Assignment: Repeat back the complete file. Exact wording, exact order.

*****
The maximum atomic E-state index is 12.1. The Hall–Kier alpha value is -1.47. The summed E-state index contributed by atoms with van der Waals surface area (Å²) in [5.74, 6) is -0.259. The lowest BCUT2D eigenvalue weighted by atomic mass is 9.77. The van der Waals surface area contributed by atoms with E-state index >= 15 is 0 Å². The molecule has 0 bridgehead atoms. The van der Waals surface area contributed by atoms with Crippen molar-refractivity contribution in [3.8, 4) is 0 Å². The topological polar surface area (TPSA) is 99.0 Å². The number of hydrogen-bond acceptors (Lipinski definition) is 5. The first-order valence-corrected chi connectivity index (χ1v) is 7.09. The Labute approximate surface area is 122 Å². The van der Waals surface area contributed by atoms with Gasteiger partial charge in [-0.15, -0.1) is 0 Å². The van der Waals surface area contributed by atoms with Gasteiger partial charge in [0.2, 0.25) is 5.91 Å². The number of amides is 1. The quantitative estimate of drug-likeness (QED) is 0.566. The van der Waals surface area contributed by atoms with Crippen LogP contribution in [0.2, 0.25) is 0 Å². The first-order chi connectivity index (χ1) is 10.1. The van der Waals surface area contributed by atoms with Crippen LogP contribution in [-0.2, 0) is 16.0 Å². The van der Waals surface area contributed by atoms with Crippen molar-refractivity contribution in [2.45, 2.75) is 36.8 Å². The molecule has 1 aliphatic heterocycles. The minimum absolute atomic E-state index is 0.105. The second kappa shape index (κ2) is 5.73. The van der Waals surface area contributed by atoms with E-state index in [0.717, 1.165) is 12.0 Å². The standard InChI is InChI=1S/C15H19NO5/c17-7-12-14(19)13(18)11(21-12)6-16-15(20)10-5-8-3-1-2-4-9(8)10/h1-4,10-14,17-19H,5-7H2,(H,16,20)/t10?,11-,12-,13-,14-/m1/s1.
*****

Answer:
The maximum atomic E-state index is 12.1. The Hall–Kier alpha value is -1.47. The summed E-state index contributed by atoms with van der Waals surface area (Å²) in [5.74, 6) is -0.259. The lowest BCUT2D eigenvalue weighted by atomic mass is 9.77. The van der Waals surface area contributed by atoms with E-state index >= 15 is 0 Å². The molecule has 0 bridgehead atoms. The van der Waals surface area contributed by atoms with Crippen molar-refractivity contribution in [3.8, 4) is 0 Å². The topological polar surface area (TPSA) is 99.0 Å². The number of hydrogen-bond acceptors (Lipinski definition) is 5. The first-order valence-corrected chi connectivity index (χ1v) is 7.09. The Labute approximate surface area is 122 Å². The van der Waals surface area contributed by atoms with Gasteiger partial charge in [-0.15, -0.1) is 0 Å². The van der Waals surface area contributed by atoms with Gasteiger partial charge in [0.2, 0.25) is 5.91 Å². The number of amides is 1. The quantitative estimate of drug-likeness (QED) is 0.566. The van der Waals surface area contributed by atoms with Crippen LogP contribution in [0.2, 0.25) is 0 Å². The first-order chi connectivity index (χ1) is 10.1. The van der Waals surface area contributed by atoms with Crippen LogP contribution in [-0.2, 0) is 16.0 Å². The van der Waals surface area contributed by atoms with Crippen molar-refractivity contribution in [2.45, 2.75) is 36.8 Å². The molecule has 1 aliphatic heterocycles. The minimum absolute atomic E-state index is 0.105. The second kappa shape index (κ2) is 5.73. The van der Waals surface area contributed by atoms with E-state index in [0.717, 1.165) is 12.0 Å². The standard InChI is InChI=1S/C15H19NO5/c17-7-12-14(19)13(18)11(21-12)6-16-15(20)10-5-8-3-1-2-4-9(8)10/h1-4,10-14,17-19H,5-7H2,(H,16,20)/t10?,11-,12-,13-,14-/m1/s1.